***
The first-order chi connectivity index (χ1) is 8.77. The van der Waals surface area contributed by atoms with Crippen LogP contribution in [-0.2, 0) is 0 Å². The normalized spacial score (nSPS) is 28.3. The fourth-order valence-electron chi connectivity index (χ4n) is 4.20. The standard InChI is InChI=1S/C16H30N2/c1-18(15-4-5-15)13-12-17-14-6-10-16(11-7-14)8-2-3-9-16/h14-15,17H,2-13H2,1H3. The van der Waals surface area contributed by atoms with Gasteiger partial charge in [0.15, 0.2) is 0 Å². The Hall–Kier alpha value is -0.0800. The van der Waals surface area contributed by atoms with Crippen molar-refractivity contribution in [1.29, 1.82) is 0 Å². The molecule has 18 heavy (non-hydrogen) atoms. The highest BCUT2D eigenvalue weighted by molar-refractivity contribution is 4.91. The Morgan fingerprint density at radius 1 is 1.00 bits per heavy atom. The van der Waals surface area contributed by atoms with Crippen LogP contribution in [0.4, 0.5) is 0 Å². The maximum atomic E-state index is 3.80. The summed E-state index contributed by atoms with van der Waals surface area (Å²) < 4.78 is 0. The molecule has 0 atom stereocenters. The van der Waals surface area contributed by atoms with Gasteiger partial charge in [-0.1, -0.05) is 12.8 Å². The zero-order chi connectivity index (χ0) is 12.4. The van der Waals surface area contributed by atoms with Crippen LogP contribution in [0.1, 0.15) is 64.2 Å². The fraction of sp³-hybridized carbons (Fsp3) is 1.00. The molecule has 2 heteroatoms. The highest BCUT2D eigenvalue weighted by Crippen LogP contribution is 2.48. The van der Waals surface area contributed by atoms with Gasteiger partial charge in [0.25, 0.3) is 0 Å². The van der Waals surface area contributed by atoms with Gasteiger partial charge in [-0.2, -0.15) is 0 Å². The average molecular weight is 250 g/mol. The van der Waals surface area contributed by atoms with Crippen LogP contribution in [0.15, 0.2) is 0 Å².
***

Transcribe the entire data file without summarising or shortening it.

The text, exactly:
The first-order chi connectivity index (χ1) is 8.77. The van der Waals surface area contributed by atoms with Crippen LogP contribution in [-0.2, 0) is 0 Å². The normalized spacial score (nSPS) is 28.3. The fourth-order valence-electron chi connectivity index (χ4n) is 4.20. The standard InChI is InChI=1S/C16H30N2/c1-18(15-4-5-15)13-12-17-14-6-10-16(11-7-14)8-2-3-9-16/h14-15,17H,2-13H2,1H3. The van der Waals surface area contributed by atoms with Gasteiger partial charge in [0.15, 0.2) is 0 Å². The Hall–Kier alpha value is -0.0800. The van der Waals surface area contributed by atoms with Crippen molar-refractivity contribution in [1.29, 1.82) is 0 Å². The molecule has 18 heavy (non-hydrogen) atoms. The highest BCUT2D eigenvalue weighted by molar-refractivity contribution is 4.91. The Morgan fingerprint density at radius 1 is 1.00 bits per heavy atom. The van der Waals surface area contributed by atoms with Crippen LogP contribution in [0.4, 0.5) is 0 Å². The maximum atomic E-state index is 3.80. The summed E-state index contributed by atoms with van der Waals surface area (Å²) < 4.78 is 0. The molecule has 0 atom stereocenters. The van der Waals surface area contributed by atoms with Gasteiger partial charge in [-0.1, -0.05) is 12.8 Å². The zero-order chi connectivity index (χ0) is 12.4. The van der Waals surface area contributed by atoms with Crippen LogP contribution in [0.1, 0.15) is 64.2 Å². The fraction of sp³-hybridized carbons (Fsp3) is 1.00. The molecule has 2 heteroatoms. The highest BCUT2D eigenvalue weighted by Crippen LogP contribution is 2.48. The van der Waals surface area contributed by atoms with Gasteiger partial charge in [0.25, 0.3) is 0 Å². The van der Waals surface area contributed by atoms with Gasteiger partial charge in [-0.2, -0.15) is 0 Å². The average molecular weight is 250 g/mol. The van der Waals surface area contributed by atoms with Crippen LogP contribution in [0.15, 0.2) is 0 Å².